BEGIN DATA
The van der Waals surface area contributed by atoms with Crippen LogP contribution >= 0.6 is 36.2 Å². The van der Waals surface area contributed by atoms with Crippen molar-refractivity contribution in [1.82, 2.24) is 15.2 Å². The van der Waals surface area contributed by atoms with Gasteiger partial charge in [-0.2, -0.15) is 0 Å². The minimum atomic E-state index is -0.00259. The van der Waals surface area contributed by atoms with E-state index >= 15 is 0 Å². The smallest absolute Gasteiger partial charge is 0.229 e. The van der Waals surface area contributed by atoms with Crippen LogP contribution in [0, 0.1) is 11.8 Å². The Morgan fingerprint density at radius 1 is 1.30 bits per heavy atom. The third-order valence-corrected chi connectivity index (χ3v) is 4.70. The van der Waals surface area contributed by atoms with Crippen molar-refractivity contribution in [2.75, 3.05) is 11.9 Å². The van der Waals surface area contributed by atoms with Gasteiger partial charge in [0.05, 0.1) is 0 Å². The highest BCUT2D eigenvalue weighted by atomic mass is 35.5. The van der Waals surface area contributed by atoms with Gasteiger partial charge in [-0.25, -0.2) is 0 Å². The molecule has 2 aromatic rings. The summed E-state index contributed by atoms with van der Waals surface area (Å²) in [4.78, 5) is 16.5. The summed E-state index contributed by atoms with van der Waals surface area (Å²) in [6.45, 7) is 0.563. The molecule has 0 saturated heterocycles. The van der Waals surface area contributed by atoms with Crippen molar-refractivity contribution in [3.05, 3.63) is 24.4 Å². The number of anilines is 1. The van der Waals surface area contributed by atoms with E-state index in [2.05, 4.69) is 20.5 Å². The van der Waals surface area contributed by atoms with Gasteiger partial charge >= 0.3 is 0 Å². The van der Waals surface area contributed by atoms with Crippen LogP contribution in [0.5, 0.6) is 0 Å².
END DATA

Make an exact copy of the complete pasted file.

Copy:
The van der Waals surface area contributed by atoms with Crippen LogP contribution >= 0.6 is 36.2 Å². The van der Waals surface area contributed by atoms with Crippen molar-refractivity contribution in [1.82, 2.24) is 15.2 Å². The van der Waals surface area contributed by atoms with Gasteiger partial charge in [-0.2, -0.15) is 0 Å². The minimum atomic E-state index is -0.00259. The van der Waals surface area contributed by atoms with E-state index >= 15 is 0 Å². The smallest absolute Gasteiger partial charge is 0.229 e. The van der Waals surface area contributed by atoms with Crippen LogP contribution in [0, 0.1) is 11.8 Å². The Morgan fingerprint density at radius 1 is 1.30 bits per heavy atom. The third-order valence-corrected chi connectivity index (χ3v) is 4.70. The van der Waals surface area contributed by atoms with Crippen molar-refractivity contribution in [2.75, 3.05) is 11.9 Å². The van der Waals surface area contributed by atoms with Gasteiger partial charge in [0.05, 0.1) is 0 Å². The highest BCUT2D eigenvalue weighted by atomic mass is 35.5. The van der Waals surface area contributed by atoms with Gasteiger partial charge in [-0.25, -0.2) is 0 Å². The molecule has 2 aromatic rings. The summed E-state index contributed by atoms with van der Waals surface area (Å²) in [4.78, 5) is 16.5. The summed E-state index contributed by atoms with van der Waals surface area (Å²) in [6.45, 7) is 0.563. The molecule has 0 saturated heterocycles. The van der Waals surface area contributed by atoms with Crippen molar-refractivity contribution in [3.05, 3.63) is 24.4 Å². The number of anilines is 1. The van der Waals surface area contributed by atoms with E-state index in [2.05, 4.69) is 20.5 Å². The van der Waals surface area contributed by atoms with Gasteiger partial charge >= 0.3 is 0 Å². The van der Waals surface area contributed by atoms with Crippen LogP contribution in [0.5, 0.6) is 0 Å².